The emergency policies implemented by the EU

To address what was perceived and described as an incumbent disaster, the EU has adopted several emergency measures that can be divided into two categories since 2015—those related to internal policy and those related to foreign policy, namely the EU’s relationships with third countries of transit.

Concerning internal policies, the European Commission adopted the European Agenda on Migration in May 2015, which included various strategies. First, the Agenda identified a management method, named Hotspot, to support the member states affected by the increased flows of asylum seekers. The Hotspot method



Figure 4. Asylum Applications, Positive Decisions and Detections of Illegal Border Crossing Points in the EU, 1998–2019.

Source: Data on asylum application and positive decisions are retrieved from EUROSTAT (2020); data on illegal border crossing are retrieved from FRONTEX (2020).


involves training teams of specialists (which comprises members of EASO, Frontex, Europol, EU-ROJUST and the authorities of the member states) who are called upon to quickly identify, register and capture the fingerprints of incoming migrants. Second, the Agenda proposed the implementation of a relocation mechanism, whereby persons in clear need of international protection are identified in those member states at the forefront (Italy and Greece) and transferred to other member states where their asylum application are processed. Finally, the Agenda outlined the resettlement programme, which specifically noted that for every Syrian national (the nation where there was a clear emergency) who returned from the Greek islands, another will be directly resettled to the EU from Turkey, thereby replacing irregular flows of migrants travelling in dangerous conditions across the Aegean Sea by an orderly and legal resettlement process. The financial burden of the Agenda was supported by the EU budget.

With respect to foreign policies, the EU concluded a series of agreements with some third countries of transit, namely Turkey, Libya and Morocco, with the aim of reducing asylum seekers’ flows. The EU–Turkey agreement was signed in March 2016. The EU has pledged to support Turkey with a three-billion-euro funding between 2016 and 17 and a further three billion euro from 2017 to 19 to hasten the finalisation of the visa liberalisation agreement for Turkish citizens as well as resuming and speeding up negotiations for Turkey’s accession to the EU. On its side, Turkey has agreed to accept the return of all irregular migrants who arrived in Greece after 20 March 2016 to improve reception conditions for migrants and ensure cooperation and collaboration with the EU to improve humanitarian conditions even within the Syrian territory (European Commission, 2016, 2018a).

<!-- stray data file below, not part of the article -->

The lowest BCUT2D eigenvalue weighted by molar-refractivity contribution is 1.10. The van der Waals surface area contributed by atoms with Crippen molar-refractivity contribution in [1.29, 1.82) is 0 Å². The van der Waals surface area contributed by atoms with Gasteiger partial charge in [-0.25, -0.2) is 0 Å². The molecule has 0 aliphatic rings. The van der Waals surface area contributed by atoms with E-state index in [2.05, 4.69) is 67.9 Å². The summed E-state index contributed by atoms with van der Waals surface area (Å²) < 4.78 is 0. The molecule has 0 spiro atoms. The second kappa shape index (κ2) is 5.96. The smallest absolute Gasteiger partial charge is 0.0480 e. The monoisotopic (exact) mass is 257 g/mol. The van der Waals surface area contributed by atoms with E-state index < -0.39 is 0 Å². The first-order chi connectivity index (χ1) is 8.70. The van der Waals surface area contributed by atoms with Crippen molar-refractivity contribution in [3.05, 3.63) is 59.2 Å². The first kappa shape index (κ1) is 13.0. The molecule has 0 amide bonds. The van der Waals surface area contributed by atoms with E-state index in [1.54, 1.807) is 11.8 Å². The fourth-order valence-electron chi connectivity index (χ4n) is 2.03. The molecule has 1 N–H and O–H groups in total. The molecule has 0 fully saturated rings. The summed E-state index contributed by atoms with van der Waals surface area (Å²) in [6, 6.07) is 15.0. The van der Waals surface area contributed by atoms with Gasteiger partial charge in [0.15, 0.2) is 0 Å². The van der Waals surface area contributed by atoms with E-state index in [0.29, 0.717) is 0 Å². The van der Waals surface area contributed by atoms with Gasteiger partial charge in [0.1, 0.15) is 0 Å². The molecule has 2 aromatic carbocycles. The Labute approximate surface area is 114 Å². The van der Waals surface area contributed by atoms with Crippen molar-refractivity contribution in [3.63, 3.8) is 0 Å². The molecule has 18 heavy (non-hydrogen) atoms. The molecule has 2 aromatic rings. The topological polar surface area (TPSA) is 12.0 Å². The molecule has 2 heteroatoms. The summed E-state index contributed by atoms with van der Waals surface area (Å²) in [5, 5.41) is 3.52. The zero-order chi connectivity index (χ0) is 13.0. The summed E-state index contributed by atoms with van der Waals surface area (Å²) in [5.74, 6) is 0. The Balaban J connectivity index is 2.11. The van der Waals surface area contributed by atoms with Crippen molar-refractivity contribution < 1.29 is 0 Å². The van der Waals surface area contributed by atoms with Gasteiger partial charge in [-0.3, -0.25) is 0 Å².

The EU–Morocco agreement, which was negotiated within the framework of the EU Emergency Trust Fund for Africa, aims at combatting human trafficking, reducing the entry of irregular migrants into Europe and improving the control of Moroccan borders. It provides a financial support of 148 million to Morocco (European Commission, 2018b).

Finally, the Italy–Libya agreement, concluded in 2017, which secured strong support from the EU, aims to combat illegal migration and human trafficking and strengthen the security of Libyan borders (De Guttry et al., 2018). Although it was inspired by the EU–Turkey agreement, it represents a poor reproduction of its predecessor (Accorinti et al., 2019). The agreement provides for bilateral cooperation, financial and technical enhancement of the Libyan navy and coastguard as well as the improvement of the conditions of migrants in Libyan detention camps (Nakache and Losier, 2017). The financial support is estimated to be about 240 million US dollars (Merelli, 2017). The effectiveness of this agreement has recently been scrutinised by several bodies that have denounced the fact that it covers systematic human rights violations committed in the Libyan territory (Ansa, 2020; Human Rights Watch, 2020; Segre, 2017).


The ineffectiveness of European emergency approach and the risks associated with outsourcing the refugee problem

The EU has acted on these issues. However, these actions have been modest with respect to the overall commitment, and they have been dictated by the need of not changing the intergovernmental equilibrium (Zaun, 2018) in addition to being highly ineffective.